Shallin Busch has been a research ecologist for the CB division since 2010. She was a National Research Council postdoctoral fellow for the division from 2007-2010, focusing on population viability and habitat models for salmonid species listed under the Endangered Species Act. Shallin received a doctorate in Zoology from the University of Washington in 2006 and an undergraduate degree in Ecology and Evolutionary Biology from Princeton University in 1998. Prior to graduate school, she worked for the Smithsonian Tropical Research Institute.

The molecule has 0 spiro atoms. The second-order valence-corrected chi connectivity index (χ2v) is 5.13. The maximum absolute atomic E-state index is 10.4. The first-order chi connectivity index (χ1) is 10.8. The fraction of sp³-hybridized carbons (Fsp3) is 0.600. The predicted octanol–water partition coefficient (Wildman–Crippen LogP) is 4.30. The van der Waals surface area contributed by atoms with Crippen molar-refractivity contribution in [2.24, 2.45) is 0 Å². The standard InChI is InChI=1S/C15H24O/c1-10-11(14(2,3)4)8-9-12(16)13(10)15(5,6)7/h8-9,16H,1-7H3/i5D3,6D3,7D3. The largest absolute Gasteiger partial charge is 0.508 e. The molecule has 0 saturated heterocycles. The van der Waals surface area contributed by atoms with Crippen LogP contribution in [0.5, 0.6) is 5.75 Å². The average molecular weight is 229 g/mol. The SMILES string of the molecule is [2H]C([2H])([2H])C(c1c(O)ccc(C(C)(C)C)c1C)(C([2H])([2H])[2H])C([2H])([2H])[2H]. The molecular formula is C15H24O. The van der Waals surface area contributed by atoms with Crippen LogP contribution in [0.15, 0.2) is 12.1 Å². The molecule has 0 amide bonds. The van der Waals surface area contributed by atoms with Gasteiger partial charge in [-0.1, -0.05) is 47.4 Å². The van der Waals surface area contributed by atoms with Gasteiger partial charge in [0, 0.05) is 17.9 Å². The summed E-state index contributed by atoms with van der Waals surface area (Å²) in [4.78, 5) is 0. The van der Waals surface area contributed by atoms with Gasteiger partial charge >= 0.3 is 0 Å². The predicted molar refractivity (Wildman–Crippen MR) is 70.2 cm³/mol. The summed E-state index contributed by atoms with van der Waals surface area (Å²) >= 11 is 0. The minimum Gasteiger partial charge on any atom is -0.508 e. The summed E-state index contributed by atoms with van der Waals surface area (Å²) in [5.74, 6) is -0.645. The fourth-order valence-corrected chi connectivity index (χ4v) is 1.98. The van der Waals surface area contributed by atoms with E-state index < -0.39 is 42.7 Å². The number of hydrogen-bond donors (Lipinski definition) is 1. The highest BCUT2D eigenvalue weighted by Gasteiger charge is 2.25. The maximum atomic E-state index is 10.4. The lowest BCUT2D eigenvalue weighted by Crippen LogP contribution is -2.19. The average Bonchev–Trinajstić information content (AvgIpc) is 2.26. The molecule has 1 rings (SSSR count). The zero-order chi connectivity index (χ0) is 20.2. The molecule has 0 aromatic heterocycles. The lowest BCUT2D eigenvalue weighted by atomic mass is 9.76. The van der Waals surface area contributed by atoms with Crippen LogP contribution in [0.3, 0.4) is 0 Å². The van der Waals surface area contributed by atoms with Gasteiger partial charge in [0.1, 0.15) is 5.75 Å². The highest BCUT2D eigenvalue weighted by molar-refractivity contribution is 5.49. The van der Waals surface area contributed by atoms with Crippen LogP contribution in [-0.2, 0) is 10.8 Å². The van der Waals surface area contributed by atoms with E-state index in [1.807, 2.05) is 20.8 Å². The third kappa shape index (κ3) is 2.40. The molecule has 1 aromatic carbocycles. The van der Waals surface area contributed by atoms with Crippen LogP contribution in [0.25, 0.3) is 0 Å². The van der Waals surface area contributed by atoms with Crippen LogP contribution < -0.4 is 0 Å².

Shallin is interested in how environmental change influences animal physiology, populations, and communities. Her current research focuses on how ocean acidification and climate change may impact North Pacific ecosystems. Working with other members of the NWFSC ocean acidification group, she helped develop a state-of-the-art laboratory at the NWFSC for studying the impacts of ocean acidification, hypoxia, and temperature change on coastal marine organisms. Shallin uses this laboratory facility to conduct experiments on species of economic, ecologic, or conservation concern. Shallin incorporates data from her laboratory work and other published data into ecological models to explore how the impacts of ocean acidification and climate change on susceptible species cascade through food webs via trophic interactions. By integrating results from organismal to ecosystem levels, Shallin aims to generate data relevant to management of species and communities in a changing environment.